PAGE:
How much training do you receive on a full time cyber security job?
There are a plethora of different cyber security jobs out there, with much to learn as you are being introduced to the many different concepts of cyber security. After accepting a full time cyber security position, how much/what kind of training do you typically receive starting into your career? What are you expected to already know? JULY20 technology computer-science computer-security cybersecurity womeninstem stem computerscience informationsecurity applicationsecurity career careerdevelopment
Great question! Training really does depend on the company and its leadership. I have seen the range of very minimal to $5,000 a year for an accredited program/certification. The important thing to remember is that you are in control of your own career and you must advocate for your goals and ambitions. Have regular discussions with your manager about topics or areas you are interested, and be ready to discuss how the training can help the goals of your manager, the department, and the company. Being able to connect the dots to the larger picture will help your case.
Once you start a new role, the type of cybersecurity training will really depend on what you are doing. As you already know, cybersecurity is such a broad area and there are many different paths you can take. Keep an open mind when exploring different areas and do not worry whether you have the all the skills within the area because you will learn on the job. As a new cybersecurity professional, no employer is going to expect you to be a subject matter expert right off the bat. Many companies also have subscriptions to learning platforms like Pluralsight, which offer a ton of great courses. Research the different options your employer may provide.
My biggest recommendation would be to build a solid foundation on the concepts and technologies you will be working on. Research different certifications or training courses that interest you and map out a path. For example, CompTIA has a pathway for Cybersecurity starting with IT Fundamentals all the way through Advanced Security Practioner. You don't have to complete every one of these certifications, but it helps to understand what types of skills you should be focusing on and where you should direct your efforts. Stay hungry and continue learning!
As far as how much one needs to know, a college hire entering the security field, here's how our organization defines it:
• Performs routine entry level assignments under direct supervision
• Typically requires a college or university degree or the equivalent work experience that provides knowledge and exposure to fundamental theories, principles and concepts
• Develops competence by performing structured work assignments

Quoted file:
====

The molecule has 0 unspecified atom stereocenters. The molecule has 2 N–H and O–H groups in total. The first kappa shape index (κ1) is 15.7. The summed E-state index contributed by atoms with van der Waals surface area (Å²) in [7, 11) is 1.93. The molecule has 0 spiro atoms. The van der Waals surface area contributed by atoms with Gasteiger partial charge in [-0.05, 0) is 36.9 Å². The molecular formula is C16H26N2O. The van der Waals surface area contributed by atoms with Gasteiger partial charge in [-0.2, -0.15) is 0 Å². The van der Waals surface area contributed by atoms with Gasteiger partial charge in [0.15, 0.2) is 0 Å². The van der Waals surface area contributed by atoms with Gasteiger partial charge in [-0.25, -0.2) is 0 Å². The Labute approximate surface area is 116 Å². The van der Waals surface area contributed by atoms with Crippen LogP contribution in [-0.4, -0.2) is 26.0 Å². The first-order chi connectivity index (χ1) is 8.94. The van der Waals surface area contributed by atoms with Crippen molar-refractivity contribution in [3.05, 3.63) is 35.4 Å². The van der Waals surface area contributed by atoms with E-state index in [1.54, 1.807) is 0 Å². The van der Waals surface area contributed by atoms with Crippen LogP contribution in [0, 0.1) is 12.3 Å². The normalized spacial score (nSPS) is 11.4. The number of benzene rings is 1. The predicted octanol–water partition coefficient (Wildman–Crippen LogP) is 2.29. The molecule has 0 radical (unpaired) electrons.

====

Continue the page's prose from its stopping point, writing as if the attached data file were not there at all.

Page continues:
• Uses existing procedures to solve routine or standard problems
• Receives instruction, guidance and direction from others
• Assists in risk and threat analysis activities including security assessments, penetration tests, incident response activities, forensics services, etc.
• Assists in compiling position papers, assessment recaps, and other technical documentation aligned with functions defined in the job family summary
• Demonstrates technical proficiency in support of those functions, including tool proficiency (can analyze, configure, assist in deployment), coding, technical development and implementation
You should expect to complete at least 80 hours a year in training specific to your chosen path. This is, of course, outside of the hours you will need to put in to finish your degree!
It is also common to get these entry level IT positions while going to college. I did that myself while studying computer science.
As there are very few accredited Cyber Degrees you can get, San Jose State is the only one I can think of (Masters in Cyber Security) that means certifications are the way to go.
The most well known and respected is CISSP. You can study for that one on your own, there are multiple books to teach you the domains. You then just have to pay for the test, I think I paid $400 for a proctored test.
I mentioned domains as CISSP will take you through every avenue of security, which can also help you decide what area of cyber you want to spend your time in
I'm a technology auditor that's focused on information security. While security skills are important, I wouldn't forget that soft skills and understanding the business can be equally, if not more important. Being able to communicate risk based on your audience that may be less technical (business leadership) is an important skill that both help you land a job and progress over time.
In terms of keeping current on the industry, I leverage IT Pro TV (itpro.tv) and subscribe to newsletters through SANS. Cybrary is free and also has good resources. What's key is that you have an attitude of a life long learner since technology and specifically security, change at a record clip so it's important to keep current.